Thursday, September 16, 2004

The Green Fairy, PT 1

“If you’re going to sin, sin well”

Normally, when one sets out to do something “taboo” they do so quickly and silently. Out of fear and guilt they go about the act with out taking the time to relish the moment, to enjoy the forbidden nature of the act. To revel in the lawless nature of the moment is an intoxicating thing. So when Dancer stated her desire to try Absinthe, we both agreed that if we were going to try this “forbidden” pleasure together we were going to do it right. This was the drink of artists and poets; they say that this was the drug Mary Shelly took the fateful night she set the tale of Frankenstein to paper. This is a drug with history, a drug with ritual… a ritual that we too must follow.

I’m thinking that perhaps I have a bit of a fetish for presentation…

When I arrived on her doorstep for our night of forbidden pleasure I was well prepared. Under my arm I carried the wooden box that only days before had slipped through the borders from France. Nested inside the pale wood, a vintage bottle of Absinthe. The same brand they say Hemmingway drank. Along side the deep green bottle, crystal glasses bearing the maker’s mark of the distiller as well as the proper spoons. Again, the ritual demands that you use a proper, slotted spoon. And one cannot deny the power of ritual.

Some elements took a bit of creativity on my part. You see, you cannot just pour the stuff into a glass and drink it. No, doing that would be a grand waste of very expensive alcohol and a terrific way to get sick. There is a certain way it must be done, a time honored ritual. A small measure of the fabled drink is first placed into the glass, next the slotted spoon is balanced on the glass’s rim. Iced water is then poured over a sugar tablet that rests on the slotted spoon. This pouring needs to be a slow act such that the sugar properly dissolves into the drink. Before its ban in the US, many a parlor and artist haunt housed special glass decanters designed for this task. These works of art are now antiques and very hard to find. Not the sort of thing one can dash down to the mall and obtain. The bag over my shoulder held the answer to this dilemma, a glass decanter made for just this purpose. Crafted of bronze and glass, this little item took me more than a few days, quite a bit of creativity, several trips to the hardware store and several glass carafes before it was perfect. A pillar of glass with 2 antique brass spigots at it’s base such that both our glasses could be filled at the same time.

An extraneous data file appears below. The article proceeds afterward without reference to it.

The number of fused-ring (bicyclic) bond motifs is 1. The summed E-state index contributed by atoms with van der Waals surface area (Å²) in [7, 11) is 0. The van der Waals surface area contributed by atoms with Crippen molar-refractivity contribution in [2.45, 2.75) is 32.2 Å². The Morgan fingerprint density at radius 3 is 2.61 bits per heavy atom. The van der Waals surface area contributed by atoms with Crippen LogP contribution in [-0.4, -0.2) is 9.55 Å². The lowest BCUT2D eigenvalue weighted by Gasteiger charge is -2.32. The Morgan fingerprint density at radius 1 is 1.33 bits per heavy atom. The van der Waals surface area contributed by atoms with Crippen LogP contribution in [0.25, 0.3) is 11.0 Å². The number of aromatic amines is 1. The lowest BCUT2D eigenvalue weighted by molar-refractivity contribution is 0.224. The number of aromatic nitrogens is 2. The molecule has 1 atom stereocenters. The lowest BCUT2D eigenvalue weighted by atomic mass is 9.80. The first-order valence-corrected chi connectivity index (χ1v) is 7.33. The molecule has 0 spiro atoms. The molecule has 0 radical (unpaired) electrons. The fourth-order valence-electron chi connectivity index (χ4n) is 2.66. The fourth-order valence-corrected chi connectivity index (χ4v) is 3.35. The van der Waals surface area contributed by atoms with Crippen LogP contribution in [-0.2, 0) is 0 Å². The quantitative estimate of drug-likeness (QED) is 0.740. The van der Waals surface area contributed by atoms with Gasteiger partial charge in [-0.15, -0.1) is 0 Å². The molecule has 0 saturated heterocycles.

As I set about to place all these items on Dancer’s parlor room table I had to smile, she too took this presentation ritual to heart. The table, draped in a deep gold covering was adorned with flowers and candles. The lights of her great home turned low and Dancer herself was dressed for the part. Her wondrous frame wrapped in a slinky deep green velvet dress, so deep that it seemed almost black. Running my finger along the thin straps of her dress, I stop to admire the shape of her collarbones. Of all my lovers, past or present, she would be best suited for partaking in this ritual. We share a unique bond that way.

After setting the decanter, now filled with crushed ice and water, on it’s pedestal at the center of the table we are now ready to begin. As it often does when we are together, time slowed and the world outside faded away. At that moment we could have been artists in 19th century Paris… if not for the French pop playing in the background and the video camera.

Measure poured, spoon balanced, and sugar tablet placed all was ready. All we must do next was to turn the brass spigots and release the chilled water. We sit close, our fingers caressing the other’s thigh, and together reach out our free hands and rest them on the spigots. Taking a deep breath we each give our’s a slight twist and begin…

To be continued.